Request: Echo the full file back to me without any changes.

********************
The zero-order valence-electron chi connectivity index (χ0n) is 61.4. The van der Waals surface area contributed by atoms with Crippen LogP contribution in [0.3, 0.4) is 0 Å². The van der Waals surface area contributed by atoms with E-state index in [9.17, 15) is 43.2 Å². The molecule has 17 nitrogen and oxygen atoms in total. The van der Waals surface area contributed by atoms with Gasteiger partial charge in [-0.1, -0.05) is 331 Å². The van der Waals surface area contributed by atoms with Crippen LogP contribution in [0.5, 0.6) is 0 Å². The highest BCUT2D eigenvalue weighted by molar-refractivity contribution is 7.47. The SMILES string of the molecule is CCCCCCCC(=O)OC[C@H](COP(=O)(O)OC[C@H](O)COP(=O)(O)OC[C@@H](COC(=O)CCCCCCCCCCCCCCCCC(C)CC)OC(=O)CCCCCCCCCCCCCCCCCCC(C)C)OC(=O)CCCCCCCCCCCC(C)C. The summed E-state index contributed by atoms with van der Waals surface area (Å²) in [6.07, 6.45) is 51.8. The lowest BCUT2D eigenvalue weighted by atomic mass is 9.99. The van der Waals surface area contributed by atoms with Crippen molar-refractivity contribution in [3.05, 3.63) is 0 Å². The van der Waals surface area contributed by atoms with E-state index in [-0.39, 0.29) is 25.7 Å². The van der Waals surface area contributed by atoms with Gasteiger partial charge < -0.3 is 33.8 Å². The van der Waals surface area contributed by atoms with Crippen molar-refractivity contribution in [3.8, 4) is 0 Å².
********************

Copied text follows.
The zero-order valence-electron chi connectivity index (χ0n) is 61.4. The van der Waals surface area contributed by atoms with Crippen LogP contribution in [0.3, 0.4) is 0 Å². The van der Waals surface area contributed by atoms with E-state index in [9.17, 15) is 43.2 Å². The molecule has 17 nitrogen and oxygen atoms in total. The van der Waals surface area contributed by atoms with Gasteiger partial charge in [-0.1, -0.05) is 331 Å². The van der Waals surface area contributed by atoms with Crippen LogP contribution in [0.5, 0.6) is 0 Å². The highest BCUT2D eigenvalue weighted by molar-refractivity contribution is 7.47. The SMILES string of the molecule is CCCCCCCC(=O)OC[C@H](COP(=O)(O)OC[C@H](O)COP(=O)(O)OC[C@@H](COC(=O)CCCCCCCCCCCCCCCCC(C)CC)OC(=O)CCCCCCCCCCCCCCCCCCC(C)C)OC(=O)CCCCCCCCCCCC(C)C. The summed E-state index contributed by atoms with van der Waals surface area (Å²) in [6.07, 6.45) is 51.8. The lowest BCUT2D eigenvalue weighted by atomic mass is 9.99. The van der Waals surface area contributed by atoms with Crippen molar-refractivity contribution in [3.05, 3.63) is 0 Å². The van der Waals surface area contributed by atoms with E-state index in [-0.39, 0.29) is 25.7 Å². The van der Waals surface area contributed by atoms with Gasteiger partial charge < -0.3 is 33.8 Å². The van der Waals surface area contributed by atoms with Crippen molar-refractivity contribution in [3.8, 4) is 0 Å².